Build a birdhouse for one of nature's most pleasant and effective garden-pest predators: the purple martin.
Purple martins are ideal garden neighbors, and these easy to build "apartment homes" are both easy to build and attractive to birds.
PHOTO: MOTHER EARTH NEWS EDITORS
Spring is on the way, bringing with it dreams of a bountiful vegetable garden — and nightmares of a summer spent battling bugs just to win eating privileges. This year, in addition to using the customary lines of defense against insect damage (such as companion planting, crop rotation, soil amendment and — when necessary — the application of organic pesticides), you might want to consider making your life easier by "hiring" some real professionals in the field: purple martins!
These huge swallows are ideal garden neighbors, not only because of their voracious appetites (one purple martin can consume 400 flies or several thousand mosquitoes in a single day, the equivalent of its own weight in flying insects!), but also for their beautiful song and their gregarious nature. Since purple martins seem to enjoy being near people and often favor man-made structures, it'd be worth the effort to try your hand at attracting the working warblers by learning how to build a birdhouse for purple martins and installing one or more in your yard.
Each complex is nothing more than a 27-inch length of 6-inch thin-wall PVC pipe (the plastic drain, waste and vent tubing sold in plumbing stores) that's capped at both ends and pierced with four 2 ¼ -inch access holes spaced vertically 4 inches apart — top edge to bottom edge — from each other. Lengths of 1/8 -inch coppercoated steel welding rod, bent to a modified W shape, slide into sets of 1/8 -inch holes (bored 3 ¾ inches apart and 1 ¾ inches below the lower edge of each access opening) to provide perches and support for the four ¼ -by-5 ¾ -inch plywood disks that serve as floors.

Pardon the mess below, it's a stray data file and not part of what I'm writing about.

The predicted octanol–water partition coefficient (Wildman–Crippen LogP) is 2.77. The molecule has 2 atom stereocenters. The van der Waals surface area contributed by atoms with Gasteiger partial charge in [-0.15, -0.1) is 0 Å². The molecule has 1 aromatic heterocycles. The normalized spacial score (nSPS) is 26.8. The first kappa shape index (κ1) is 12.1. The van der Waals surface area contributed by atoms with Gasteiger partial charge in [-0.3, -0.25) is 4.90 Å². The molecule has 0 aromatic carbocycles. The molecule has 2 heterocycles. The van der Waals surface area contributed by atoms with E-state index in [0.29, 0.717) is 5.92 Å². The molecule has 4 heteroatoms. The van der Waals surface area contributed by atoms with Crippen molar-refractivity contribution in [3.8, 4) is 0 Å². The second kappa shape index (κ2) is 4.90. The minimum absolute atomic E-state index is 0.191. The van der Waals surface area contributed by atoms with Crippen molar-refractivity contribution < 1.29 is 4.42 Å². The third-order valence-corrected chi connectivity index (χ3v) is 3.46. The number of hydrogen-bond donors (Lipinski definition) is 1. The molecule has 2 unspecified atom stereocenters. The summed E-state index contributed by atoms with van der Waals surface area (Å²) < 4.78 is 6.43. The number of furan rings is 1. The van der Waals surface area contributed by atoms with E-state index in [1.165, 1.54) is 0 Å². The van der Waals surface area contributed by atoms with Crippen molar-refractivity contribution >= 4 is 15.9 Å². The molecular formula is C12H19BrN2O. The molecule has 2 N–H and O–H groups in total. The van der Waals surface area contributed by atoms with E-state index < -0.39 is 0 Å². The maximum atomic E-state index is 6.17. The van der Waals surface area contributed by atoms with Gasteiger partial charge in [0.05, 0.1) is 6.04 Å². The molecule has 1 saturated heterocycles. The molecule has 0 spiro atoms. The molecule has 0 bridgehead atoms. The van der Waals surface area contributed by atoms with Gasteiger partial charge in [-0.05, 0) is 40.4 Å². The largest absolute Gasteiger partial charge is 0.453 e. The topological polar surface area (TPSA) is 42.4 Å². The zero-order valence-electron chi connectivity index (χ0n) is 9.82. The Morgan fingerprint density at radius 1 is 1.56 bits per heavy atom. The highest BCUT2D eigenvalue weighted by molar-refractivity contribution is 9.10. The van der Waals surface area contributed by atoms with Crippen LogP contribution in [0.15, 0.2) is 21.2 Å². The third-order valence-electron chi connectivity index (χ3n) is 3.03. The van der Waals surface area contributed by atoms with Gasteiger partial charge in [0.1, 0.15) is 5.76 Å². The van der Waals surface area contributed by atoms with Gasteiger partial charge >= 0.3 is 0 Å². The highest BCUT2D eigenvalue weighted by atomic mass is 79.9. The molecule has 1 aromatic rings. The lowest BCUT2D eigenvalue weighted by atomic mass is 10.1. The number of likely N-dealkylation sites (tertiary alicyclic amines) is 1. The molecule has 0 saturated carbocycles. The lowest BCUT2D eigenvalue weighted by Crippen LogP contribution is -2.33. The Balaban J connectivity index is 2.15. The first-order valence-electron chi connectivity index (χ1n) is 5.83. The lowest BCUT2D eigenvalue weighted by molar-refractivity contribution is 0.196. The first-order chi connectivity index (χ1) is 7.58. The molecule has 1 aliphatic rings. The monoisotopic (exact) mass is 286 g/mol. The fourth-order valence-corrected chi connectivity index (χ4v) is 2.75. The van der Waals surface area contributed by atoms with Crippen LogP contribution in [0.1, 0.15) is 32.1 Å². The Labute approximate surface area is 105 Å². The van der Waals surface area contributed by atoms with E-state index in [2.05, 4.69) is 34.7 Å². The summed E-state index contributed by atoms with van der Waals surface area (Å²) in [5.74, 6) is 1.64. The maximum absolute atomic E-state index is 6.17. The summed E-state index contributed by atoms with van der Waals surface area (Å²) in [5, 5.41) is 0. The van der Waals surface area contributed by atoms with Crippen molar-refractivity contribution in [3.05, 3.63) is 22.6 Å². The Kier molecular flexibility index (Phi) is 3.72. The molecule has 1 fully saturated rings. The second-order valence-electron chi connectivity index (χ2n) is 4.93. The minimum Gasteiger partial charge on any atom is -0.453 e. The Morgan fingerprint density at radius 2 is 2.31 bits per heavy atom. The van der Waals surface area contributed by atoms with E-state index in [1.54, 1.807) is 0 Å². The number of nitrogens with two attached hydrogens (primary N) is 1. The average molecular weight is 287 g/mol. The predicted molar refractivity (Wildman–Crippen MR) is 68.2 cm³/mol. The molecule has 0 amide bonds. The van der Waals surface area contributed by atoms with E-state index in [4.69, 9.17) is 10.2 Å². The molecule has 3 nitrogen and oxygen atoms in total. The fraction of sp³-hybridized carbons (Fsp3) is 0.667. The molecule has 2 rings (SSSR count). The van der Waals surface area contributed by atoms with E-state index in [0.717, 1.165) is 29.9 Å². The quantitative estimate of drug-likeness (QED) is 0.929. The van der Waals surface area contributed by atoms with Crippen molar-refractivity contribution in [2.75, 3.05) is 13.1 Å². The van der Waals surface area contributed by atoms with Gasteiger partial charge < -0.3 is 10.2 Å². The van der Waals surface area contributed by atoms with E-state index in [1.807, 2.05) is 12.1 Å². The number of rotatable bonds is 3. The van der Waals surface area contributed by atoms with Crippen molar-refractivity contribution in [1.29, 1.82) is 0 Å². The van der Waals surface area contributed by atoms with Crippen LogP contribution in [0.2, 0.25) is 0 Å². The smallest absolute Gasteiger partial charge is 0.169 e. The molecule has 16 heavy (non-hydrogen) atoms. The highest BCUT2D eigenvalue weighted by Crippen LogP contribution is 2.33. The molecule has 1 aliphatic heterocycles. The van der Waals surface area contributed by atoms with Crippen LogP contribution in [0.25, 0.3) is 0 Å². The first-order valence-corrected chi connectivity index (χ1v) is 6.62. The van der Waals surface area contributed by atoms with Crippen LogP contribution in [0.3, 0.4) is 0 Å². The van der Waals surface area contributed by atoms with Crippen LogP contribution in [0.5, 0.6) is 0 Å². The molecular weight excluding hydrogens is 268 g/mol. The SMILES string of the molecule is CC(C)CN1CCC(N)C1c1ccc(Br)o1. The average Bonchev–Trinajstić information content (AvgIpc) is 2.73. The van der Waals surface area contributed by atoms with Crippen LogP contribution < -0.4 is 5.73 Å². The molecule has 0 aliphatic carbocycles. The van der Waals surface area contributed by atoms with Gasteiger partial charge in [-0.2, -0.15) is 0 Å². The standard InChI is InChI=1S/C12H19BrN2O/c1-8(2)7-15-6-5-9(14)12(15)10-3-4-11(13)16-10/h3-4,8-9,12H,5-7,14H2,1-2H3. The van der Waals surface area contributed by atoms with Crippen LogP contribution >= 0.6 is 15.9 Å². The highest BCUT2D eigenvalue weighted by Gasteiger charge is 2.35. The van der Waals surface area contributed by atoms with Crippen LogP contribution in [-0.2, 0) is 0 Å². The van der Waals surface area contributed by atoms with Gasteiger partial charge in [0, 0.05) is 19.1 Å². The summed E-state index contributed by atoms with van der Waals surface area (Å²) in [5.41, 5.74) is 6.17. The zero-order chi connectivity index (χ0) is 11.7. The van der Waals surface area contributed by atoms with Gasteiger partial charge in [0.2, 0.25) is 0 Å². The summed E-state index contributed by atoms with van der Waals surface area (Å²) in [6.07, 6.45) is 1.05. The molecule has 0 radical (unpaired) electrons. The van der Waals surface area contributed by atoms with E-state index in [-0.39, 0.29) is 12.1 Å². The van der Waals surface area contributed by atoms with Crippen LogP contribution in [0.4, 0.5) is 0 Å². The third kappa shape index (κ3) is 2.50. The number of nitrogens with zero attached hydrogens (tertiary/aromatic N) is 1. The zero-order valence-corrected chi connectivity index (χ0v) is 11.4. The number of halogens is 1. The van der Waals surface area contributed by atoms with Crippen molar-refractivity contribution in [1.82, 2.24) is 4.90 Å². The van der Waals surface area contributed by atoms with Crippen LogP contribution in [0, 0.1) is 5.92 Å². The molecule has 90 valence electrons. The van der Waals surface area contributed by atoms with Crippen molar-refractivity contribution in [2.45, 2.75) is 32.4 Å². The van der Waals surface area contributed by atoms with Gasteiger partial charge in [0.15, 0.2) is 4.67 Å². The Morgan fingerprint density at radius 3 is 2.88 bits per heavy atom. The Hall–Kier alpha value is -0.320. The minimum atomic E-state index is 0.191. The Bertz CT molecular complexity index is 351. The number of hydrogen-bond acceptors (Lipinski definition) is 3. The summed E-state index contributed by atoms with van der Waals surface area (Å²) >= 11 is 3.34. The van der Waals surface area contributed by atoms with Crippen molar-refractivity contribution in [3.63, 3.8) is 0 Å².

Building one of these garden-helper houses should take no longer than half an hour and requires little more than a hacksaw, two pairs of pliers, a ruler, a 2 ¼ -inch hole saw and a drill with 1/8-inch, ¼ -inch, and 5/16-inch bits.
First, temporarily slip the caps in place and position the four access holes — then drill the perch-bar holes and the single 1/8-inch screw hole. (Note that the lower and upper perches slide through the caps and the pipe, as does the No. 6-by- ¾ -inch screw.) With that done, remove the caps, drill the drain holes in the center of the lower cap and the bolt hole through the upper one, and install the floor flange and eyebolt. (You'll probably have to enlarge the flange's mounting holes slightly to accept the ¼ -inch carriage bolts.)
Next, bend the perch bars — starting from the center and working outward — using the dimensions indicated, but allow a little extra length in the top bar's center loop, since it must be bent upward at a 90-degree angle to catch beneath the screwhead. Finally, cut out the floor disks (it's a good idea to coat them first with paint or water sealant), and piece the house together, working from the bottom up.
Since purple martins prefer to nest high above the ground, you should either thread a length of pipe into the floor flange and slip it over a 10- or 15-foot mounted pole, or — to facilitate cleaning and the removal of nests built by intruding sparrows — suspend the house from a rope attached at one end to the eyebolt and threaded through a post-mounted pulley. Place the house in an open area as near to a body of water as possible, and your small investment should yield a great return in the form of reliable and "cheep" insect control!
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